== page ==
Make no mistake, the developers tasked with implementing these applications are worried about architectural challenges. In a recent brief, Joe Skorupa, VP and distinguished analyst at Gartner, discussed the stress the enormous number of devices, coupled with real-time business processes, will put on the data center. The volume, velocity, and structure of Internet of Things data create challenges. "Data center managers will need to deploy more forward-looking capacity management in these areas to be able to proactively meet the business priorities associated with IoT," says Skorupa.
What does that mean, exactly?
Service topologies must be software-defined based on process, not packets. Similar to the way service providers must first identify the subscriber (and applicable services, quotas, and access), businesses that incorporate the IoT will need to identify the "user" and the purpose of the interaction. This is because a smart device may simply be reporting in, or the user may be actively interacting with the business through the same device. Context matters.
Different modes of operation have different performance and availability requirements, based on the consumer's expectations. Thus, it will be imperative that IT be able to identify not only the device, but the purpose of the interaction and then select the appropriate path through the network, inclusive of the services appropriate to supporting the performance and availability expectations of the consumer. Talk about Quality of Service on steroids.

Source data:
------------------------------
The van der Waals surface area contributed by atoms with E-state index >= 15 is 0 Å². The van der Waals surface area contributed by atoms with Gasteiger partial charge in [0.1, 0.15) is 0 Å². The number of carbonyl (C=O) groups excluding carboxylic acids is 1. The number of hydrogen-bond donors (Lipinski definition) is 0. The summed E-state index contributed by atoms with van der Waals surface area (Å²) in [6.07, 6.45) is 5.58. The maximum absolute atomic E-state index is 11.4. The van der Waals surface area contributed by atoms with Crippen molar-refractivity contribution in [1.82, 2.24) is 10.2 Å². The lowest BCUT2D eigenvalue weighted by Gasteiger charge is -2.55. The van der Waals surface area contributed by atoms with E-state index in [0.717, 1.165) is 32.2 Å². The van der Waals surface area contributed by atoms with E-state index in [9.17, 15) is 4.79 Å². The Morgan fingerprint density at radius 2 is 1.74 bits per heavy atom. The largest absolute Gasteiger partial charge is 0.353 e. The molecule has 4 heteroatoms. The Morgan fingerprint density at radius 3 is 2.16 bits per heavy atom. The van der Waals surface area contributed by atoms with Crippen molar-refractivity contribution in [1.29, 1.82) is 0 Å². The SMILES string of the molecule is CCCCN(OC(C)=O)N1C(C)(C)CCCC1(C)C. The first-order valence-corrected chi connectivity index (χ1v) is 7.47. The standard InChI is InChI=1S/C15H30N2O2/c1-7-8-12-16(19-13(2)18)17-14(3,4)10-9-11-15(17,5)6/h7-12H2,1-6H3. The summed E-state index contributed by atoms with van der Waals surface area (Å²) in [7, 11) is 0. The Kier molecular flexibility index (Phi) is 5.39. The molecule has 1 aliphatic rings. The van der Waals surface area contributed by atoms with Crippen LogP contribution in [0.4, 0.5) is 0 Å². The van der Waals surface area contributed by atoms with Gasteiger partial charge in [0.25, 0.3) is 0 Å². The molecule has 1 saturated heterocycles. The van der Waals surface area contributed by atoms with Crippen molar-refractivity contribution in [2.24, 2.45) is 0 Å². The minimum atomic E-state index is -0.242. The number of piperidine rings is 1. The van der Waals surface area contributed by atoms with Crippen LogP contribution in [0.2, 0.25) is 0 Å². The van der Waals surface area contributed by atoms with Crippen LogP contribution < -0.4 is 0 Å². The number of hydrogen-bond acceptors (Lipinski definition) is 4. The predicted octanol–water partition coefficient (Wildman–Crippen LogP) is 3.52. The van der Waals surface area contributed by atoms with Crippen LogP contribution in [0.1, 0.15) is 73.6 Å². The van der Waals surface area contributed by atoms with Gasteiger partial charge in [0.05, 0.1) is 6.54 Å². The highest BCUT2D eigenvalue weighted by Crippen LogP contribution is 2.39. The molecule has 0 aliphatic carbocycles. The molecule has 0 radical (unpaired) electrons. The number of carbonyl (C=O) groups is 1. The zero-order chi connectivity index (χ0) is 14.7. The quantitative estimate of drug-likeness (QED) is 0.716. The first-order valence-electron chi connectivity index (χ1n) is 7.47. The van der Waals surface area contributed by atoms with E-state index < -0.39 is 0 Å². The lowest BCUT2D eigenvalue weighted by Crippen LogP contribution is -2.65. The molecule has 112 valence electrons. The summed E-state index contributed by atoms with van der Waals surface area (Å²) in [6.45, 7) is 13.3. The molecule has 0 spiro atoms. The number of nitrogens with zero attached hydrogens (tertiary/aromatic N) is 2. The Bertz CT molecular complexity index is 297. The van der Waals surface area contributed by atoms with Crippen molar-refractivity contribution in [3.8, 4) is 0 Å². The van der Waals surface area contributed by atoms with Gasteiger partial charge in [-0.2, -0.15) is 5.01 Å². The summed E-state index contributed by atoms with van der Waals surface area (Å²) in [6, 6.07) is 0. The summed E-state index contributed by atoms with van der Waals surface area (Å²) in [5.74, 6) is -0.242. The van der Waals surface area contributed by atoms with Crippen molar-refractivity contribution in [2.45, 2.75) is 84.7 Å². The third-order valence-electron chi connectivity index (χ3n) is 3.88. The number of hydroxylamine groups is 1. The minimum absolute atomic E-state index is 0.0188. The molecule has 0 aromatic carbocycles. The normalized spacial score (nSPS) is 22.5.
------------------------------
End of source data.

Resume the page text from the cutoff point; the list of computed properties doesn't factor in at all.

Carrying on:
Context also depends on your business. Reporting current mileage to my maintenance provider to check when my next oil change should happen is neither time-sensitive nor impacted by poor performance. The ecosystems depending on heart monitors (like a Holter) reporting back to your doctor or hospital, in contrast, are very sensitive to availability and performance issues, as are life-alert systems, such as those that detect sudden changes in orientation indicative of a fall and immediately alert a call center to initiate emergency processes.
To support the business of things, then, IT, needs to focus on three core areas:
- Predictive and dynamic capacity management (strategic scalability).
- Application-specific, purpose-driven service policies to manage performance to, from, and even between things in physically separate locations.
- Contextually aware, flexible identity and access services capable of supporting notions of individual host identities within the context of consumer group ownership.
To make this work, you need technologies and methodologies like SDN, cloud, and DevOps to free time and budget across all IT groups. Use these resources to focus on architecting systems and provide the visibility needed to predict capacity needs and adjust performance dynamically.
In the end, the Internet of Things relies on connected things and data. Connections ultimately rely on the ability of the network -- all seven layers -- to deliver.
Just 30% of respondents to our new Big Data and Analytics Survey say their companies are very or extremely effective at identifying critical data and analyzing it to make decisions, down from 42% in 2013. What gives? Get the The Trouble With Big Data issue of InformationWeek Tech Digest today. (Free registration required.)